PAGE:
Bangladesh’s anxiety was also palpable from its Prime Minister Sheikh Hasina’s recent comment that enactment of the CAA by the Indian Parliament was not necessary. Since the passage of the CAA, several Bangladeshi ministers and leaders, latest being the speaker of Bangladesh Parliament Shirin Sharmin Chowdhury, cancelled their visits to India on one pretext or the other.

But going all out against India is not a ready option for the Awami League, considering its long history of close association with India. So, the party is now trying to do a fine balancing.

Considering the significant role played by India in the independence of Bangladesh, ruling Awami League general secretary Obaidul Quadir had said, “Refraining from inviting the Indian Prime Minister would have been an act of ingratitude.”

The statement given to assuage the sentiment of the protesters spoke volume of the Dhaka’s current position vis-à-vis New Delhi. By his comment, Quadir subtly tried to point out that India and the BJP should not be put in the same bracket.

Bangladesh PM Sheikh Hasina Indian PM Narendra Modi
Indian Prime Minister Narendra Modi with his Bangladeshi counterpart Sheikh Hasina | PTI File Photo

“Even the recent protests against the proposed visit of Modi, particularly by the secularists, are not as much against India as it is against the BJP-led government,” Nasiruddin Ahmed points out. He, however, adds in the same breath that it would be naive to ignore the long-term consequence of developments in India on Bangladesh’s domestic environment and its relationship with its neighbour.

Ahmed is of the view that the likely social impact of India’s “deviation from its secular values” in Bangladesh is a matter of serious concern as any counter polarisation will be very “harmful” for Bangladesh.

Anxiety of Hindus of Bangladesh

“Every time the communal harmony is ruptured or collapses in India, it does have a drastic domino effect on the Hindus in Bangladesh. Their businesses suffer, their homes and temples become an easy target,” says Biswadip Das, special affairs editor of the Dhaka-based

Hindus make up 9% of Bangladesh’s population, according to 2011 census report.

Das, a Bengali Hindu himself, says the community in Bangladesh watched in horror as religious tension played out in Delhi and right-wing groups started to hijack the narrative and spew venom.

“It’s an irony that the actions of ‘pro-Hindu’ government in India can leave the very group of people, whose cause it claims to have been espousing, so vulnerable to serious persecution,” he says.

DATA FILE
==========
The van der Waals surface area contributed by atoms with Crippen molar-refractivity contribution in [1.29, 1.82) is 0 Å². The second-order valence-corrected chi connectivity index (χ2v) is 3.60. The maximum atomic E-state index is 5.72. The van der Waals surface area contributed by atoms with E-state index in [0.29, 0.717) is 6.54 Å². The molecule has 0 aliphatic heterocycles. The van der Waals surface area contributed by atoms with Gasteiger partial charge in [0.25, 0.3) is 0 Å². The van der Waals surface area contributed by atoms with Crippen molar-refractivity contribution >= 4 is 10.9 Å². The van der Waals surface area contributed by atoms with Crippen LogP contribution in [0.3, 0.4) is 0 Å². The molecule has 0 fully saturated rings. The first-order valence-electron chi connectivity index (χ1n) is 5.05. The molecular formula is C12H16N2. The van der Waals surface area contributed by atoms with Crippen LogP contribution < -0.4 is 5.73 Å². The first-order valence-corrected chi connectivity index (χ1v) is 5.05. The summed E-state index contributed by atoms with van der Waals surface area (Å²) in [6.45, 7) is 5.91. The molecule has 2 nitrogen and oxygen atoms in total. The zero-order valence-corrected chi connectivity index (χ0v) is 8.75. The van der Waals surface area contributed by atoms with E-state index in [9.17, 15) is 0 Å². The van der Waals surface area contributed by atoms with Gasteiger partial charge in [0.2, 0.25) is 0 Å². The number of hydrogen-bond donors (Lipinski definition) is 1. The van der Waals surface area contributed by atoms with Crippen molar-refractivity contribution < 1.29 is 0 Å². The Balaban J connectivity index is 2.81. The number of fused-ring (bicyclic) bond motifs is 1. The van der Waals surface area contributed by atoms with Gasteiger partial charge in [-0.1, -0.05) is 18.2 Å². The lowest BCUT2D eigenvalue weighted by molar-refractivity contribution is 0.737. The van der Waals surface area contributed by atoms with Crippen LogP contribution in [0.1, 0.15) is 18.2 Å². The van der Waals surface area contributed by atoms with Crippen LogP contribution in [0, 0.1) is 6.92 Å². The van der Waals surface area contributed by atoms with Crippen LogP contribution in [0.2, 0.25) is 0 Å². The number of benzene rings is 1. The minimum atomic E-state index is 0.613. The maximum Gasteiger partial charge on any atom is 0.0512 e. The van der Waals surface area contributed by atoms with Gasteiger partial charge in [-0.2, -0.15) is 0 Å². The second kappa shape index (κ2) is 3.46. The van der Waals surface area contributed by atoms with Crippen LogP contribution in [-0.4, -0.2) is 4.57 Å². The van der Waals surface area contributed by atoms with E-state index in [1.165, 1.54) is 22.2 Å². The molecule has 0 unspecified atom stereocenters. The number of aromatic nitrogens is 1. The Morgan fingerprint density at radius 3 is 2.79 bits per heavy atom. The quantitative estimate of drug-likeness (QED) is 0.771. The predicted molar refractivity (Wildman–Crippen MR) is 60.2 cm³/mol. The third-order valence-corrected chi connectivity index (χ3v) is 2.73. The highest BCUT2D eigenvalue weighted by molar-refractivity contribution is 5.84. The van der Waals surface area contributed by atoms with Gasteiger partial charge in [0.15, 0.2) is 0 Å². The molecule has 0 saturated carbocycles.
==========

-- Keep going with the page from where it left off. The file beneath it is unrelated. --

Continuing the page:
Moderate Muslims are worried, according to Das, because they will have to hurl themselves on the frontline to protect their “endangered Hindu neighbours, colleagues and business partners if a dire situation were to develop.”

Security concerns for India

As most centre-right political parties, groups and intellectuals in Bangladesh feed off the rising anti-India sentiments, Das says the new citizenship law in India provided them with just about the ammunition in their desperate efforts to put Sheikh Hasina’s Awami League government in huge trouble.

The weakening of the AL government’s position in Dhaka will be detrimental to India’s security interest, particularly in the north-eastern region.

The Awami League and liberals in Bangladesh are concerned that Islamists are increasingly taking advantage of the growing resentment against the BJP government.

“The (former) BNP-Jamaat government’s direct backing to all Northeast India-based rebel groups and Islamist radicals like Jamaatul Mujahideen Bangladesh (JMB), Harkat-ul-Jihad-al-Islami (HUJI) and the Pakistan-backed Jaish-Hizbul combine had turned Bangladesh into the eastern front of Islamic terror against India during 2001–06 period,” says senior journalist and author Subir Bhaumik.

Insurgent activities in the Northeast drastically dropped since 2009, after Sheikh Hasina came to power and ordered a tough crackdown on all north-eastern guerrillas and ISI-backed Islamist militants who were operating from Bangladesh during the BNP-Jamaat regime.

The crackdown helped the Indian government to bring to the negotiating table groups like United Liberation Front of Assam (ULFA) and the National Democratic Front of Bodoland (NDFB).

“Apart from security concerns, Hasina has also addressed India’s connectivity needs. Use of Bangladesh ports and her land territory to access the Northeast will now make it far easier for India to pursue its ‘Act East’ policy,” Bhaumik points out.

Dhaka also helped India set up coastal surveillance radar within its territory in the Bay of Bengal.

Hence, it will be both in the interest of Hindus and India that BJP leaders reset their outlook toward Bangladesh.